In a previous post, I compared COVID-19 cases and deaths in Sweden and Denmark. As I said then, it’s because they are very similar countries in the same basic region of the world, but they have remarkably different responses to the disease. Sweden has avoided lockdowns and tried to target their social restrictions, while Denmark has followed the practices of most other countries, strongly limiting what their citizens can do during the pandemic. While no comparison of two different countries is conclusive, I think the results are very interesting. The data come from the European Centre for Disease Prevention and Control, and while it may very well be a biased source of data, at least it is equally biased for both countries.
The graph on the left shows the cumulative COVID-19 cases per million. That means each day on the graph shows the total cases that were reported by that date, divided by the population in millions. Initially, Denmark had more cases (probably because initially they were testing more), but as you can see, Sweden quickly surpassed Denmark in cases per million, and the difference between the two countries has continued to grow. Since the death rate of COVID-19 is low (but higher than most infectious respiratory diseases), many people (including myself) think that death rate is a better indicator of the severity of the pandemic. Thus, the graph on the right shows the cumulative deaths per million. Notice that Sweden has more than 5 times the deaths per million as Denmark.
If the comparison between these two countries is legitimate, then, government restrictions did reduce the number of COVID-19 deaths per million in Denmark. However, there are those who suggest that this might be okay, since Sweden will reach herd immunity faster than Denmark. In the long term, then, Sweden will have fewer COVID-19 deaths because the spread of the disease will stop sooner.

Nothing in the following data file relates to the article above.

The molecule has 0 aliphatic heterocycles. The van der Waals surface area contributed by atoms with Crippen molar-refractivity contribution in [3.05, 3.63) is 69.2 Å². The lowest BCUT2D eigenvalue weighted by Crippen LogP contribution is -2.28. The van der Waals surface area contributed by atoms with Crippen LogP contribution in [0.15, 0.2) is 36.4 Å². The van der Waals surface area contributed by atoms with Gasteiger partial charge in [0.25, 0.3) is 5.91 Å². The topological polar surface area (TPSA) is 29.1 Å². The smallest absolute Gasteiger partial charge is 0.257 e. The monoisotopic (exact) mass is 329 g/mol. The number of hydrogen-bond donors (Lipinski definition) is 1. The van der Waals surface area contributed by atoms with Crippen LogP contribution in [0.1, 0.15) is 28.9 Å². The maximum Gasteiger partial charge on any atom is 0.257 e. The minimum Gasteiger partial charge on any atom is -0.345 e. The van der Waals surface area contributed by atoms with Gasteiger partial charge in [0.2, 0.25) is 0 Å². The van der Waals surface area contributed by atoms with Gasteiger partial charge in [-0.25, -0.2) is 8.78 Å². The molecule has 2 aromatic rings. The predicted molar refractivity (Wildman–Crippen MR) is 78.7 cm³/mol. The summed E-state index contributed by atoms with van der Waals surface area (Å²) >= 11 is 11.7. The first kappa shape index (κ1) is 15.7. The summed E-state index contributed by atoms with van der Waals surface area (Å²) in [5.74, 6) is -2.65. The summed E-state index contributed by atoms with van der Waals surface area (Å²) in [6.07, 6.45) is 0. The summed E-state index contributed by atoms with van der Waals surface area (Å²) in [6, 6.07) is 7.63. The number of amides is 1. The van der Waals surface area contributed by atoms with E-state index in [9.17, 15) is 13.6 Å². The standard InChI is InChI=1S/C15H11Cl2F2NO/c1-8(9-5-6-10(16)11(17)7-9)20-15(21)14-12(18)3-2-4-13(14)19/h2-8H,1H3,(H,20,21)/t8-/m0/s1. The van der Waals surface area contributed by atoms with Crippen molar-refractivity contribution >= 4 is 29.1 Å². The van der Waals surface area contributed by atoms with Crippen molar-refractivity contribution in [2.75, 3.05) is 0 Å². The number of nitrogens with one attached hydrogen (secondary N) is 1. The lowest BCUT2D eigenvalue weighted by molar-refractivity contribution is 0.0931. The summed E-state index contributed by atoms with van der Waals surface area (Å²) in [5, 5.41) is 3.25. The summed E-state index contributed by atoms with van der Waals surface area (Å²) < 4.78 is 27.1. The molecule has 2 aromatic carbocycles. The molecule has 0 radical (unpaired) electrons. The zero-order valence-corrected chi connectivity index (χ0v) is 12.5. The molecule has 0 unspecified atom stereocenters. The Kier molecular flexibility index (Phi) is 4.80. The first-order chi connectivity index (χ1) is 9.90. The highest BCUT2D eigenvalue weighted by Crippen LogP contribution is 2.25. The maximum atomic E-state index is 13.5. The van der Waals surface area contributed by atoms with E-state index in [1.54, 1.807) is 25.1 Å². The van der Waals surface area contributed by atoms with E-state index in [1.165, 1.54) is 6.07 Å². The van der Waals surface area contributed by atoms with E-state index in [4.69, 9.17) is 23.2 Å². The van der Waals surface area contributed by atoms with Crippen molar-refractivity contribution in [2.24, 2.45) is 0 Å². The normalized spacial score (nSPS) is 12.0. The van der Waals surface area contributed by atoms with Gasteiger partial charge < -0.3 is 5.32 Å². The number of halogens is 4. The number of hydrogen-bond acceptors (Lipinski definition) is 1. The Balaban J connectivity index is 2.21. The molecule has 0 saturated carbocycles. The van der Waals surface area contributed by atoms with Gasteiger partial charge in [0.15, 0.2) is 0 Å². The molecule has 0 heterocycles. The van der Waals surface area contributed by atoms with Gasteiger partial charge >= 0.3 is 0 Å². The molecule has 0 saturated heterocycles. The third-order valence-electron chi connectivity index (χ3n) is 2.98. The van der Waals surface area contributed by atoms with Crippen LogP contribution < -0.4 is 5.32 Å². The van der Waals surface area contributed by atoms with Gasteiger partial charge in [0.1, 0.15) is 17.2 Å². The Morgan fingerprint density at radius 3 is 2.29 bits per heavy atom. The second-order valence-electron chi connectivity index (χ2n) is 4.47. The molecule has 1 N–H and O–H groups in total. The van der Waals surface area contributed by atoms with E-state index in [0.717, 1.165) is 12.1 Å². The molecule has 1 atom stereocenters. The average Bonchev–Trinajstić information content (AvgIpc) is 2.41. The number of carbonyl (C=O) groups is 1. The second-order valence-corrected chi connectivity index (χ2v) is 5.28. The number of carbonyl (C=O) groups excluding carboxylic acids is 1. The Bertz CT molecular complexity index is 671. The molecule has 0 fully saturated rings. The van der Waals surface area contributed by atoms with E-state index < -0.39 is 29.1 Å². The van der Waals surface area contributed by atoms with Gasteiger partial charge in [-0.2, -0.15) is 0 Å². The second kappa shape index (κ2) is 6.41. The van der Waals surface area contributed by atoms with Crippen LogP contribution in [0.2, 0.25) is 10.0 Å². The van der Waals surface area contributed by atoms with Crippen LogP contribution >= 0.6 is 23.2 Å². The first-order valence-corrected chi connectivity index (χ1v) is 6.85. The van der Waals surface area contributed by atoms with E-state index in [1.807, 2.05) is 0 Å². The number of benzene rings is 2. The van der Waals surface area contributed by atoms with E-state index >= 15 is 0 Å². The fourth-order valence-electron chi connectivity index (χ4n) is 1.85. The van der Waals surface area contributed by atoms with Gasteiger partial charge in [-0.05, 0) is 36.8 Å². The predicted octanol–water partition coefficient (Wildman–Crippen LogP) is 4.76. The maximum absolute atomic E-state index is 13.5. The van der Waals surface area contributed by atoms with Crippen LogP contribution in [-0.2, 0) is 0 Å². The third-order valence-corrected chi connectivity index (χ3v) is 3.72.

Based on my evaluation of the data, I don’t think Sweden is significantly closer to herd immunity than Denmark. Take a look at the graph below, which records cases per day per million. Rather than adding all the cases reported by a given date (as is done in the graph on the left above), this shows the daily reports of COVID-19 cases per million.
If Sweden were closer to herd immunity than Denmark, the recent cases per million per day in Sweden should be lower than the cases per million per day in Denmark. However, they are not. For most of August, Sweden and Denmark have roughly equivalent cases per million per day. That tells me the disease is spreading roughly the same in the two countries right now, but Sweden has lost five times the people (per capita) as Denmark. As a result, my analysis indicates that Denmark’s restrictions kept a lot of people from dying of COVID-19, and that will continue to be the case in the long run.
Now please understand that this analysis considers only deaths from COVID-19. We know that government restrictions have also caused deaths. There are those who say that the government restrictions will cause more deaths than the ones that were saved from COVID-19. Others say that overall, the restrictions have saved lives. I think the data are insufficient to make that determination, but I do agree that most countries are ignoring the devastating death toll caused by the restrictions themselves. Nevertheless, I think the data are now clear that Sweden’s strategy has not accomplished what the country had hoped it would.